Did you know that even as you dip your next tortilla chip into a bowl of zesty, cilantro-infused salsa, a shadowy organization—several thousands strong—is conspiring to discredit that dazzling ingredient for good? Because let me tell you something: the members of the long-running I Hate Cilantro message board are not making idle threats when they talk about a world totally purged of the stuff.
“We have found that two kinds of people exist,” the group’s introduction states: “those who accept the nonsensical and reinforced views of the masses, bowing attentively and unabashedly to its whims, without concern for the ultimate and inevitable ramifications of their mindless submission; and you.” That’s assuming you’re there to hate on cilantro, anyway.
If that’s indeed your aim, you’ve come to the right place: ihatecilantro.com is a rabbit hole of culinary fury from which it seems few escape. There are harrowing anecdotes, aggressive T-shirts, a list of all the awful things cilantro tastes like, and even a deep archive of haikus. The members map doesn’t seem to work, but the network is certainly there. (And before you ask—yes, they hate coriander too.)
By now we know that hating or loving cilantro has to do with one’s genetics: to the poor souls who haunt this site, the popular herb can taste of soap, pencil shavings, blood, gym shoes, stink bugs, moldy carpet, ear wax, turpentine, or “feet wrapped in leathery burnt bacon.” It wouldn’t be a problem, they point out, if cilantro hadn’t suddenly exploded in popularity—around 1985, according to some estimates.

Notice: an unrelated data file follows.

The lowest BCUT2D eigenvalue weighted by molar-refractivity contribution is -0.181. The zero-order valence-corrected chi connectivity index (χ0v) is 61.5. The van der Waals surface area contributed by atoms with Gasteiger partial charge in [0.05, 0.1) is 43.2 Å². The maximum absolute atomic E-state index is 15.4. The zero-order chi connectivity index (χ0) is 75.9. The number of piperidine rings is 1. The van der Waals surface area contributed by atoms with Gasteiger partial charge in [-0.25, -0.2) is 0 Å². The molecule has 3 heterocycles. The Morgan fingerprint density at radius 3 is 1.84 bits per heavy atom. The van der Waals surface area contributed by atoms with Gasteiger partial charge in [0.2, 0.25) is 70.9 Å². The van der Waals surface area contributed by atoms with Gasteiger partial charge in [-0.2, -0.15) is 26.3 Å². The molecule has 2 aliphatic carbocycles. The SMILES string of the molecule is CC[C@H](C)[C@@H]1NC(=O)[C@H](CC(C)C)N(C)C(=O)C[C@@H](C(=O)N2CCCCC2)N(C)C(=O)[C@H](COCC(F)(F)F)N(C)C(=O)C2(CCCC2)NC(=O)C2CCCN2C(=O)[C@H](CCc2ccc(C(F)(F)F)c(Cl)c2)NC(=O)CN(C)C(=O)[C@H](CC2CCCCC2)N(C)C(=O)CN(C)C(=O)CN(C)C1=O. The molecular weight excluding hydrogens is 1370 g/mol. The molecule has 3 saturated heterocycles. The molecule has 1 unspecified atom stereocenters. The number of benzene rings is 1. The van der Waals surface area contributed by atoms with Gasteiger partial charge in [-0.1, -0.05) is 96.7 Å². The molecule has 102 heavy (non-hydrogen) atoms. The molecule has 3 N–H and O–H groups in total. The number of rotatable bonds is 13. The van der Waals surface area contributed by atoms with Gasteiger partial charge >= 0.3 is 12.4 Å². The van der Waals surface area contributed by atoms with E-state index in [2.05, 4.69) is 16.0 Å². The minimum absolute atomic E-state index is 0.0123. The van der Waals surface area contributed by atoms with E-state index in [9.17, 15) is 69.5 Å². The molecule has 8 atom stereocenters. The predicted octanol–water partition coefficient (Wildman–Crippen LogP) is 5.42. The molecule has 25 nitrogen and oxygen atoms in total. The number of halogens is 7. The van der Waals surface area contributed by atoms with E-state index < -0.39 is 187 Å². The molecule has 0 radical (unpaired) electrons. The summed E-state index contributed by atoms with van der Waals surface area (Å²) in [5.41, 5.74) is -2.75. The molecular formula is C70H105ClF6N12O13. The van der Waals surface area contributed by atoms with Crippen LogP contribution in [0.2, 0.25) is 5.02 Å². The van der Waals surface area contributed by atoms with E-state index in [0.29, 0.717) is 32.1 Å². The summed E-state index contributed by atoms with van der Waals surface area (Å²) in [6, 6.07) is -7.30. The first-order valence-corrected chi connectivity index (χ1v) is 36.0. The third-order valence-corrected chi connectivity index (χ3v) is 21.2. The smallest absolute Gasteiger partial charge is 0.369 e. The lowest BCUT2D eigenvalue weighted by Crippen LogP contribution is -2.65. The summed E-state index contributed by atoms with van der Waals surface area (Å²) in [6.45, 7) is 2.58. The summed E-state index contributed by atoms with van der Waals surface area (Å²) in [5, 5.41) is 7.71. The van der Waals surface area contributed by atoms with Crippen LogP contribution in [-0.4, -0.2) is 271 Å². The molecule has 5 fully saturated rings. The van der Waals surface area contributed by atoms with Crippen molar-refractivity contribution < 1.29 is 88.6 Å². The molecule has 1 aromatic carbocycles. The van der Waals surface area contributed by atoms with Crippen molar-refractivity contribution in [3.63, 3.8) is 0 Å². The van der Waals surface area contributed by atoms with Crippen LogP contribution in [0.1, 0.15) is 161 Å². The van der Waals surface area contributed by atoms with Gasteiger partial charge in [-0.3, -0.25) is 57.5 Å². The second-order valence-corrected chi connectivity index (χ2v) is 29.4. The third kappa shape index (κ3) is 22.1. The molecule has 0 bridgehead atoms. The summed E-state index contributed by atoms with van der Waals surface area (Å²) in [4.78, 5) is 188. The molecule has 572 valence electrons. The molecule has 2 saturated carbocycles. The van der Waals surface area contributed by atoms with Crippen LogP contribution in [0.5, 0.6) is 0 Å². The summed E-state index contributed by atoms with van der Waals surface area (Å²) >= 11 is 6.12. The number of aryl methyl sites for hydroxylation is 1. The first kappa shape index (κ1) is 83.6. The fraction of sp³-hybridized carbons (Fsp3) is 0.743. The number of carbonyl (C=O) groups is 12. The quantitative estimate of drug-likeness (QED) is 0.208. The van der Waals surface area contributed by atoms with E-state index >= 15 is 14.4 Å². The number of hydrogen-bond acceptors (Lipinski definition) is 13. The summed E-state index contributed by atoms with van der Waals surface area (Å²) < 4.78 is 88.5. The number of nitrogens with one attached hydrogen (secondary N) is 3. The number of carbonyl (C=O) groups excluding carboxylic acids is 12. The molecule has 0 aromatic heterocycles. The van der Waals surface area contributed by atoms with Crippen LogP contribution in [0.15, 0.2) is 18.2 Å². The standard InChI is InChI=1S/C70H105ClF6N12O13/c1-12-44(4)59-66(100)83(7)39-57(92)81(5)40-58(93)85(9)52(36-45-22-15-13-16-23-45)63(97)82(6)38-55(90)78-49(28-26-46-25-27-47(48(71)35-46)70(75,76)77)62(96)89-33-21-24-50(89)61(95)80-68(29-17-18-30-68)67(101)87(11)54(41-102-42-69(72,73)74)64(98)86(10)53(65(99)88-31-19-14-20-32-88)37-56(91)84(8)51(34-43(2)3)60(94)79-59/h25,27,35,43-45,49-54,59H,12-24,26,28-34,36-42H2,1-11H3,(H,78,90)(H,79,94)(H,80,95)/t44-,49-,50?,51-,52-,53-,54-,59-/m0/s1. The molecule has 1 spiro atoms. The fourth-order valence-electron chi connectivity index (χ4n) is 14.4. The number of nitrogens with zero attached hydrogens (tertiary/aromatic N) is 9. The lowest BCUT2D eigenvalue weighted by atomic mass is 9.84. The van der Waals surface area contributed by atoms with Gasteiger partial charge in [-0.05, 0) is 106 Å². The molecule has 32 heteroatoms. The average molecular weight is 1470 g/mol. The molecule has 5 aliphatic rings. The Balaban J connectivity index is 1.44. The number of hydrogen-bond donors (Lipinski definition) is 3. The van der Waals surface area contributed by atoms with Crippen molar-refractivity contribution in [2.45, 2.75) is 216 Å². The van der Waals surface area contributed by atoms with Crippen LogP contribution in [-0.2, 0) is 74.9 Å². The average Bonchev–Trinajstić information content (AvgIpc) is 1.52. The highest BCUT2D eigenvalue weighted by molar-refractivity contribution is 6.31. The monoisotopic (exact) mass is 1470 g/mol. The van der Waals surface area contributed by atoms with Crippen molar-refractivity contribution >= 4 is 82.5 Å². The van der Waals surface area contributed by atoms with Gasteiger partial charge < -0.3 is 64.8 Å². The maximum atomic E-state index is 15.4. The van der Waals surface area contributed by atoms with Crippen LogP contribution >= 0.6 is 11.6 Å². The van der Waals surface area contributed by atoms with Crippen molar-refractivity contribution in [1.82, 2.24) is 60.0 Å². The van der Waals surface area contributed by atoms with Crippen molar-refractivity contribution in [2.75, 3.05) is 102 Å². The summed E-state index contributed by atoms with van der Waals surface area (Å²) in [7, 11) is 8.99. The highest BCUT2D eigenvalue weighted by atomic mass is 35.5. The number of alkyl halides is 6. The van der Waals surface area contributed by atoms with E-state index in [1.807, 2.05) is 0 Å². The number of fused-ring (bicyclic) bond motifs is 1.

And so it was that in restaurants across the country, dishes started being sent back for “spoiled” or “rotten” lettuce; it took multiple experiences for some diners to realize they were on the wrong side of an era-defining culinary phenomenon. Ever since, they have sworn to undying vigilance and severe allergies, though once in a while they still get fooled by parsley.
Lest you think the anti-cilantro league has not infiltrated the very fabric of our society, spreading their poisonous denunciations wherever they may take root, we should mention that they’re also on Facebook. The page provides up-to-the-minute coverage of cilantro disasters as well as joking asides. “My phone just tried to auto-correct cilantro to chlamydia,” one member noted recently, prompting the reply: “that’s why they call it a Smart Phone!”
Okay, maybe they have a point about how the rest of us have become “thoughtless drones” willing to consume—nay, demand—any garnish some higher cultural power deems critical to our palates. But by all appearances, cilantro’s not going away anytime soon. Also, it’s so good. Anybody up for tacos?
Photo by stadumgirl/Flickr